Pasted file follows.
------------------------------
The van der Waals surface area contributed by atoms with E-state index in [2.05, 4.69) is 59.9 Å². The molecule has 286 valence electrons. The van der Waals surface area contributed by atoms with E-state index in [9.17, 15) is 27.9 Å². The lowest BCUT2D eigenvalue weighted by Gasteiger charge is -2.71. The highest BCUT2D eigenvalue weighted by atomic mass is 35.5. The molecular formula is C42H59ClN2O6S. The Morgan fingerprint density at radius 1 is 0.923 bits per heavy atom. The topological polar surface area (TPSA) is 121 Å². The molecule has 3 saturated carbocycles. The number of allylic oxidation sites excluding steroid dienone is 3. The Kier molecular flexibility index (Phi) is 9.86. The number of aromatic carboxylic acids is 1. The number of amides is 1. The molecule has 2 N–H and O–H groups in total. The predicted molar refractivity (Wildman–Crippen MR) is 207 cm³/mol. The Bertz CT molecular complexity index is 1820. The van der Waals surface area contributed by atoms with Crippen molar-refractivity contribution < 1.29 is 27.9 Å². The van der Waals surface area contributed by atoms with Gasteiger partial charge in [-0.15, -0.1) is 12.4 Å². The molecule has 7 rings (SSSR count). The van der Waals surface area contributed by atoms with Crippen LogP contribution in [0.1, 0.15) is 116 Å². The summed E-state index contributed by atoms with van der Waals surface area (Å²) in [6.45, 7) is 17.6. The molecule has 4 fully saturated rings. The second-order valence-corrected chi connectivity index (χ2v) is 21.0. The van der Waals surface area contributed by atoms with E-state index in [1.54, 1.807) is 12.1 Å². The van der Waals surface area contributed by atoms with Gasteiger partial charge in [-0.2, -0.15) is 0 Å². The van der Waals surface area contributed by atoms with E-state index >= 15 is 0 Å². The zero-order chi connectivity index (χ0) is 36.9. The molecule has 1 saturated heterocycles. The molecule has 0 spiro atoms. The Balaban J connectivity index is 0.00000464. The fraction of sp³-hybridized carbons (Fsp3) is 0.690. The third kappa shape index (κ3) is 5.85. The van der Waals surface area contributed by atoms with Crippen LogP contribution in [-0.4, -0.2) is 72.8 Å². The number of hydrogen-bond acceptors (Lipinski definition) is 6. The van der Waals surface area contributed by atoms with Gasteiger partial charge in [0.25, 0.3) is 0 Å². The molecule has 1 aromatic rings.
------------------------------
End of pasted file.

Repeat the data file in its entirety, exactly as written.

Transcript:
The van der Waals surface area contributed by atoms with E-state index in [2.05, 4.69) is 59.9 Å². The molecule has 286 valence electrons. The van der Waals surface area contributed by atoms with E-state index in [9.17, 15) is 27.9 Å². The lowest BCUT2D eigenvalue weighted by Gasteiger charge is -2.71. The highest BCUT2D eigenvalue weighted by atomic mass is 35.5. The molecular formula is C42H59ClN2O6S. The Morgan fingerprint density at radius 1 is 0.923 bits per heavy atom. The topological polar surface area (TPSA) is 121 Å². The molecule has 3 saturated carbocycles. The number of allylic oxidation sites excluding steroid dienone is 3. The Kier molecular flexibility index (Phi) is 9.86. The number of aromatic carboxylic acids is 1. The number of amides is 1. The molecule has 2 N–H and O–H groups in total. The predicted molar refractivity (Wildman–Crippen MR) is 207 cm³/mol. The Bertz CT molecular complexity index is 1820. The van der Waals surface area contributed by atoms with Crippen molar-refractivity contribution < 1.29 is 27.9 Å². The van der Waals surface area contributed by atoms with Gasteiger partial charge in [-0.15, -0.1) is 12.4 Å². The molecule has 7 rings (SSSR count). The van der Waals surface area contributed by atoms with Crippen LogP contribution in [0.1, 0.15) is 116 Å². The summed E-state index contributed by atoms with van der Waals surface area (Å²) in [6.45, 7) is 17.6. The molecule has 4 fully saturated rings. The second-order valence-corrected chi connectivity index (χ2v) is 21.0. The van der Waals surface area contributed by atoms with E-state index in [1.54, 1.807) is 12.1 Å². The van der Waals surface area contributed by atoms with Gasteiger partial charge in [-0.2, -0.15) is 0 Å². The van der Waals surface area contributed by atoms with E-state index >= 15 is 0 Å². The zero-order chi connectivity index (χ0) is 36.9. The molecule has 1 saturated heterocycles. The molecule has 0 spiro atoms. The Balaban J connectivity index is 0.00000464. The fraction of sp³-hybridized carbons (Fsp3) is 0.690. The third kappa shape index (κ3) is 5.85. The van der Waals surface area contributed by atoms with Crippen LogP contribution in [-0.4, -0.2) is 72.8 Å². The number of hydrogen-bond acceptors (Lipinski definition) is 6. The van der Waals surface area contributed by atoms with Gasteiger partial charge in [0.25, 0.3) is 0 Å². The molecule has 1 aromatic rings.